Japan Using Super Glue Concept To Clean Up Radiation Contamination

April 13, 2011 by Super Glue Corporation Leave a reply »
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According to a CNN article, Japanese scientists are using a super glue like substance (and theory) to clean up radiation contamination.  The article cites Tokyo Electric saying, “Water from the 2-meter-deep, concrete-lined basin has been seen escaping into the ocean through a roughly 20-centimeter (8-inch) crack, the company said earlier Saturday. The shaft lies behind the turbine plant of the No. 2 reactor at the Fukushima Daiichi nuclear plant, which was heavily damaged in the earthquake and resulting tsunami last month..  “ 

Apparently using polymers, as a Plan B, to stop the leaks came after attempts to fill the shafts with concrete was failing to contain the radiation filled waters from flowing into the ocean.

The process, according to the CNN article, involves the following:

“Crews have dispersed about 2,000 liters (more than 500 gallons) of synthetic resin in a 500-square-meter locale, according to Tokyo Electric. The aim is to hold the released radioactivity on the ground, so it can’t interfere with the restoration of the cooling systems aimed at preventing the overheating of nuclear fuel rods in reactors and spent fuel pools at the plant.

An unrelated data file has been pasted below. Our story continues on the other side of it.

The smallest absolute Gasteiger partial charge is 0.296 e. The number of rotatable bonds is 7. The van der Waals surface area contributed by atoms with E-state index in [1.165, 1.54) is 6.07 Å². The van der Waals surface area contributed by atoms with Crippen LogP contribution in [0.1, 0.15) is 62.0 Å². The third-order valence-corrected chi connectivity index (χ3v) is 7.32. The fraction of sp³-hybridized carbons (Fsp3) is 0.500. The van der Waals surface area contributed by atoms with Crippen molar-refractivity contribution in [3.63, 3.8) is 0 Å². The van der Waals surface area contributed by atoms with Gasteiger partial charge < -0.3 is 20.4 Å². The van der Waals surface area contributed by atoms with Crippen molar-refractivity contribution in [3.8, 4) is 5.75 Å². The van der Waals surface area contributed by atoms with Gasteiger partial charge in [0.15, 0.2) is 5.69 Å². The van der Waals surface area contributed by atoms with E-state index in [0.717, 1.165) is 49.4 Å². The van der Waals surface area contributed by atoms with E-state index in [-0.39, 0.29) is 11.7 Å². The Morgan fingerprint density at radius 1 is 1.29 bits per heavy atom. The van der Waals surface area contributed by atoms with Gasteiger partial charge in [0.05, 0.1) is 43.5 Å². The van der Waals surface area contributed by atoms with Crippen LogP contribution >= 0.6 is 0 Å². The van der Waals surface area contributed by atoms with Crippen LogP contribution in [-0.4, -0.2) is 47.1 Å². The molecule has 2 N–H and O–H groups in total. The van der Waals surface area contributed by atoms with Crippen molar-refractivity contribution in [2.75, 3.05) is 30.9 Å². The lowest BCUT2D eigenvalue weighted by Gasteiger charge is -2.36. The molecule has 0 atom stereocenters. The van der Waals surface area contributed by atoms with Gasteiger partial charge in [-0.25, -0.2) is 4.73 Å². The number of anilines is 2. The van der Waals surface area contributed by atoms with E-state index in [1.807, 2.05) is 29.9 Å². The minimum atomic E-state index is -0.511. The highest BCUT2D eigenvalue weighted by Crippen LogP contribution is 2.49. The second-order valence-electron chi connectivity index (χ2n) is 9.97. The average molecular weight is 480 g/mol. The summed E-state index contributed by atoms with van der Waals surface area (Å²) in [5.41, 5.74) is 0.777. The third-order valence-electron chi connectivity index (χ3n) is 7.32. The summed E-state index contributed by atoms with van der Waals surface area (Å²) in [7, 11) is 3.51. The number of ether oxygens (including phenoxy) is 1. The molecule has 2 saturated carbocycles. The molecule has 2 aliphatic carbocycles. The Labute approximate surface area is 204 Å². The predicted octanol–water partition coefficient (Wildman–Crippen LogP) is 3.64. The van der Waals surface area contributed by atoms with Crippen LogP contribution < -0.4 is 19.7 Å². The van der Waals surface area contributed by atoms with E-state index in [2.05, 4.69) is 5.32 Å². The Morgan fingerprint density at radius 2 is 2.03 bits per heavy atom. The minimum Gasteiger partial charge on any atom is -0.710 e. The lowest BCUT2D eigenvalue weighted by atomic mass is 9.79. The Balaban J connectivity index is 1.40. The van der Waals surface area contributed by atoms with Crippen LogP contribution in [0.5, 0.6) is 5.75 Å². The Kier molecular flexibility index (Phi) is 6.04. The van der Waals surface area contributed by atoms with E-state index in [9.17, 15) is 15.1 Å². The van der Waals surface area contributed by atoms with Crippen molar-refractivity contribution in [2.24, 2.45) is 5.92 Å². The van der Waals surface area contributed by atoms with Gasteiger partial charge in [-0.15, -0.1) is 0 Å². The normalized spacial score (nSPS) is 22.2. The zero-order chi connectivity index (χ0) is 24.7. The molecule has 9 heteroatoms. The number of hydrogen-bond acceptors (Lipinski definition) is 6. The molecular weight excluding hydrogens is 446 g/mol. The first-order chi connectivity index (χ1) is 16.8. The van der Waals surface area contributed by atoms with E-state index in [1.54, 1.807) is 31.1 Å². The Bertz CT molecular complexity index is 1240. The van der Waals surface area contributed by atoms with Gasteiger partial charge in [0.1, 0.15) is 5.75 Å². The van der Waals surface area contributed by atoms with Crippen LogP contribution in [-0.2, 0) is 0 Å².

‘You spray it to hold down the loose contamination, and it acts like a super glue,’ said Nolan Hertel, a radiation engineering expert at the Georgia Institute of Technology in Atlanta. ‘You don’t want radioactive materials that are loose to get away.’ “

Experts from around the world are working tirelessly, applying scientific knowledge and immense creativity, to minimize fallout after the 9.0 magnitude earthquake, and subsequent tsunami, hit the area on, March 11, 2011 according to the New York Times and Scientific American.

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